Matthew P. Canepa awarded top book prize from Archaeological Institute of America

Matthew P. Canepa awarded top book prize from Archaeological Institute of America

 Office of the Dean November 18, 2019

The Archaeological Institute of America has awarded its 2020 James R. Wiseman Book Award to UCI art history and visual studies professor Matthew P. Canepa, the Elahé Omidyar Mir-Djalali Presidential Chair in Art History and Archaeology of Ancient Iran, for his book, The Iranian Expanse: Transforming Royal Identity through Architecture, Landscape, and the Built Environment, 550 BCE – 642 CE (University of California Press, 2018). The AIA bestows the Wiseman award on the academic work on an archaeological topic that it deems the most worthy of recognition each year.

In The Iranian Expanse, Canepa explores over 1,000 years of art and archaeological history, from the Achaemenid period to the arrival of Islam and elucidates the formation of Iran’s most important religious and royal traditions, including sacred spaces, palaces, and paradise gardens. In doing so the book offers a radically new theoretical approach to understanding how natural, urban and architectonic spaces form, sustain and manipulate conceptions of the past and cultural identity with implications beyond ancient Near Eastern Studies. Peter Brown, Philip and Beulah Rollins Professor of History at Princeton University, wrote in his review of Canepa’s book for The New York Review of Books:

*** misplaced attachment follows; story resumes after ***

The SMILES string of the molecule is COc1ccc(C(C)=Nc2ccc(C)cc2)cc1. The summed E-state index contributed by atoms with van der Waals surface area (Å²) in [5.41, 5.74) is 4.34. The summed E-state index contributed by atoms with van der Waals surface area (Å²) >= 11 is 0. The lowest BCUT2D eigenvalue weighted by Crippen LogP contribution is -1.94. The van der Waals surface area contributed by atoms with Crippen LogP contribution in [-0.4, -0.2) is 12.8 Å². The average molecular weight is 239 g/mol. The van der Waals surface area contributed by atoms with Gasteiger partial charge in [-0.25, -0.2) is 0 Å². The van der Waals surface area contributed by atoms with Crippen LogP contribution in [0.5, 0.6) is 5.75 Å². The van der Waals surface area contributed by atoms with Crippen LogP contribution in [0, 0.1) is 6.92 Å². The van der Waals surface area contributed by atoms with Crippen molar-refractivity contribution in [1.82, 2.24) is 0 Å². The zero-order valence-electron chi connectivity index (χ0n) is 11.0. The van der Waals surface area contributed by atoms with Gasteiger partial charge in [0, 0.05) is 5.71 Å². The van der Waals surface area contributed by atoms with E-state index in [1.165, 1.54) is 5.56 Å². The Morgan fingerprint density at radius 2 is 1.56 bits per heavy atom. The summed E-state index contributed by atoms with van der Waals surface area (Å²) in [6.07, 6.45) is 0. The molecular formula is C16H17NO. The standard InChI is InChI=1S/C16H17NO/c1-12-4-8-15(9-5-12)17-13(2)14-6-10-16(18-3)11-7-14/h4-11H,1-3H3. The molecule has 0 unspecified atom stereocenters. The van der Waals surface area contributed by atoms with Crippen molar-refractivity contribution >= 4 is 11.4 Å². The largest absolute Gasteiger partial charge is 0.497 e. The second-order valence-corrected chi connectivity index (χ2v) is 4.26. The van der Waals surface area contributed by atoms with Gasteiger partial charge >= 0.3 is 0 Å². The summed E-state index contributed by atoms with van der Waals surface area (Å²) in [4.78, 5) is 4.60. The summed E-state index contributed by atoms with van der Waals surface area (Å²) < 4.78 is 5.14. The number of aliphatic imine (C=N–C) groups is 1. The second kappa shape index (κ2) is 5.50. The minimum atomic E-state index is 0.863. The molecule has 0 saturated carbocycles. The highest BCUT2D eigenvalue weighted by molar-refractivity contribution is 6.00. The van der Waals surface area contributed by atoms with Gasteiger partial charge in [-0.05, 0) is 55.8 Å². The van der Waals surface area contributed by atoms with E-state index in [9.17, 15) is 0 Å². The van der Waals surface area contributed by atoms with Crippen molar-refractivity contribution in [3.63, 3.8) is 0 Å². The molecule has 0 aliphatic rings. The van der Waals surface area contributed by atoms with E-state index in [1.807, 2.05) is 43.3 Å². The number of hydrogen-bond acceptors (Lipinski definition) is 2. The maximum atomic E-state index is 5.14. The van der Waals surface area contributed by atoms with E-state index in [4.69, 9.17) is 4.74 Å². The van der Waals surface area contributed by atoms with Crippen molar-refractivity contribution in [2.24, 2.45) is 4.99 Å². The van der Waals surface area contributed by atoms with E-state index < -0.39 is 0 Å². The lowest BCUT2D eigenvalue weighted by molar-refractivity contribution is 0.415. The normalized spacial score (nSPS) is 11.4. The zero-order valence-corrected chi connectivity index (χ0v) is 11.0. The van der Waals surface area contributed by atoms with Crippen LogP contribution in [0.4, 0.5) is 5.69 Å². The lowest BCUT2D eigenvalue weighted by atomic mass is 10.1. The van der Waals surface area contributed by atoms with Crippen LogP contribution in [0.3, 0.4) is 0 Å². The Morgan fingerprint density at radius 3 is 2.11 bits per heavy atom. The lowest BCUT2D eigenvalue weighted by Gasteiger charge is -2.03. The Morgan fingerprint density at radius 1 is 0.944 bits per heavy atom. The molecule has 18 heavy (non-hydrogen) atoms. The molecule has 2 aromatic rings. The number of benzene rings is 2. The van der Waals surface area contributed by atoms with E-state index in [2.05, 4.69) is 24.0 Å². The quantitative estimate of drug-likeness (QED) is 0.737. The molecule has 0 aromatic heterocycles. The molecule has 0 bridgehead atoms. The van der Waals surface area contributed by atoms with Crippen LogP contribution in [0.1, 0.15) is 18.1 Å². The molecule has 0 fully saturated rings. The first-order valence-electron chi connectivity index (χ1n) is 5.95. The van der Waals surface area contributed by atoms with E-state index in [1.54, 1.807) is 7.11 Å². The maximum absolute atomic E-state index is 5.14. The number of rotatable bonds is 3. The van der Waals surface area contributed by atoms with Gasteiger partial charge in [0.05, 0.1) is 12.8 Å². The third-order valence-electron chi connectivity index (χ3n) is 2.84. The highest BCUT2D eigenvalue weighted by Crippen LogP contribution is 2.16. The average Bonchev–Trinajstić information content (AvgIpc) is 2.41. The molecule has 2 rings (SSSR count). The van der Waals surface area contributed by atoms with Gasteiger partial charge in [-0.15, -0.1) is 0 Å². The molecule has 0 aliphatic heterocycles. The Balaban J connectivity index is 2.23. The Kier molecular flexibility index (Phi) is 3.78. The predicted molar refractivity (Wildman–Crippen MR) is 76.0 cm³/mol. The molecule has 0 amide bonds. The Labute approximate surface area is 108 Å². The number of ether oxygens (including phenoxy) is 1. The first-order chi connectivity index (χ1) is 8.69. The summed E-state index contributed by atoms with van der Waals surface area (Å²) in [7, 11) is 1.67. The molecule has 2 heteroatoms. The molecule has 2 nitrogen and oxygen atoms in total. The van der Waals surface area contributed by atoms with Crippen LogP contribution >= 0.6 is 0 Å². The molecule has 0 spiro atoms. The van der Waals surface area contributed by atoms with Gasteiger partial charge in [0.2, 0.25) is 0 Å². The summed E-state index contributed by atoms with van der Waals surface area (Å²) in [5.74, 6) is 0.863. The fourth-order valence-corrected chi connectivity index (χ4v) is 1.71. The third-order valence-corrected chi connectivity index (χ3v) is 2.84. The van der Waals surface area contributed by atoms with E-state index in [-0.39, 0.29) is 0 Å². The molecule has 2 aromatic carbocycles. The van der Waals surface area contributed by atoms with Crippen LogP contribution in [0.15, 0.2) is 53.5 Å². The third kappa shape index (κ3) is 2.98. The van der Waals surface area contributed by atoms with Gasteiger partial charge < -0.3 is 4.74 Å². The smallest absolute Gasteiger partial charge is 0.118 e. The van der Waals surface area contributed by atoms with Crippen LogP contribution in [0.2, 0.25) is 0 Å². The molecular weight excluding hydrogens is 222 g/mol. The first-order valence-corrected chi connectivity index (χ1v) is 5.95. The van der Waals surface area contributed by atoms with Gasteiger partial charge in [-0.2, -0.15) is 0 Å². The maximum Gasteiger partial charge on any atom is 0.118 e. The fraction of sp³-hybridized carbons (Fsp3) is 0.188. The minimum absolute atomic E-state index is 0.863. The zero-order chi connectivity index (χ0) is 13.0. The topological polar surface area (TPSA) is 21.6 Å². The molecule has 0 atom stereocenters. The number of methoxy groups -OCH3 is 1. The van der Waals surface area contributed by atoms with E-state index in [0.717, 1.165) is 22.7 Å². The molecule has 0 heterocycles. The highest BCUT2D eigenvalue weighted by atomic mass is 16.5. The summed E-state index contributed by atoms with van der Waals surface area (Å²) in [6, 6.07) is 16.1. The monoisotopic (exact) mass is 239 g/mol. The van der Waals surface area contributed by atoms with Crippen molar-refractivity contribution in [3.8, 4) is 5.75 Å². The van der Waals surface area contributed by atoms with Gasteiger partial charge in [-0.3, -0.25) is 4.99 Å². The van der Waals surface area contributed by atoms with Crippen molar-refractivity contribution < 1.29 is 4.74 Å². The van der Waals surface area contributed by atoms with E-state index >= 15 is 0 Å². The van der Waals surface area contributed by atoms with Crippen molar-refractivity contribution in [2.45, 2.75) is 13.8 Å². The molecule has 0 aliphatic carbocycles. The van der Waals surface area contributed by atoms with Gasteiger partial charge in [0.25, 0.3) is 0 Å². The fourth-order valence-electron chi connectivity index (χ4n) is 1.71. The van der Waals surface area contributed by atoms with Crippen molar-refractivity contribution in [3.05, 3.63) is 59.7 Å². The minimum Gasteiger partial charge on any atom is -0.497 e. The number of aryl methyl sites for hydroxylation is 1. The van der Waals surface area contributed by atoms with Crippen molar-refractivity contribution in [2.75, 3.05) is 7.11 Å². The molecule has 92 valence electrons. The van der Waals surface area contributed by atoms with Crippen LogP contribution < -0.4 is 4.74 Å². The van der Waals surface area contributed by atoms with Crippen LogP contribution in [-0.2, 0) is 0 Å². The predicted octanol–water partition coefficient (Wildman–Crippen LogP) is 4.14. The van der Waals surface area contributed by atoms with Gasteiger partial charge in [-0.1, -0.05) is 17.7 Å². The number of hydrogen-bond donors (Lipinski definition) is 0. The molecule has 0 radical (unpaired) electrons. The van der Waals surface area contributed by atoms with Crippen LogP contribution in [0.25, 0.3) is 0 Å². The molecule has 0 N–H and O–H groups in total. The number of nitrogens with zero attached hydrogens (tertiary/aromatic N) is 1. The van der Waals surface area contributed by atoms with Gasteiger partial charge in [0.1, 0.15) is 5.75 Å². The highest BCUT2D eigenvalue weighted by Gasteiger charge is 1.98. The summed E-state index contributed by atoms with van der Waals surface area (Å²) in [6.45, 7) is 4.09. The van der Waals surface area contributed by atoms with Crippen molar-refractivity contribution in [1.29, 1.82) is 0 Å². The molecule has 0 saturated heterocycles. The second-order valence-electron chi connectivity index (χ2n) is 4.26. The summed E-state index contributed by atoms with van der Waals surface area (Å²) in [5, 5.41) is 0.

"Matthew Canepa’s The Iranian Expanse is a highly original study of the manner in which the succession of rulers of Iran, from the time of the Achaemenids (550–330 BCE) to that of the Sasanians (224–651 CE), manipulated collective memory through the creation of stunning monuments at important locations in their empires.”

“I am deeply honored to see my work recognized in this way, especially by an organization as important to discipline as the Archaeological Institute of America,” said Canepa.

The award will be presented in Washington D.C. on January 4, 2020 in a ceremony at the Archaeological Institute of America's annual meeting.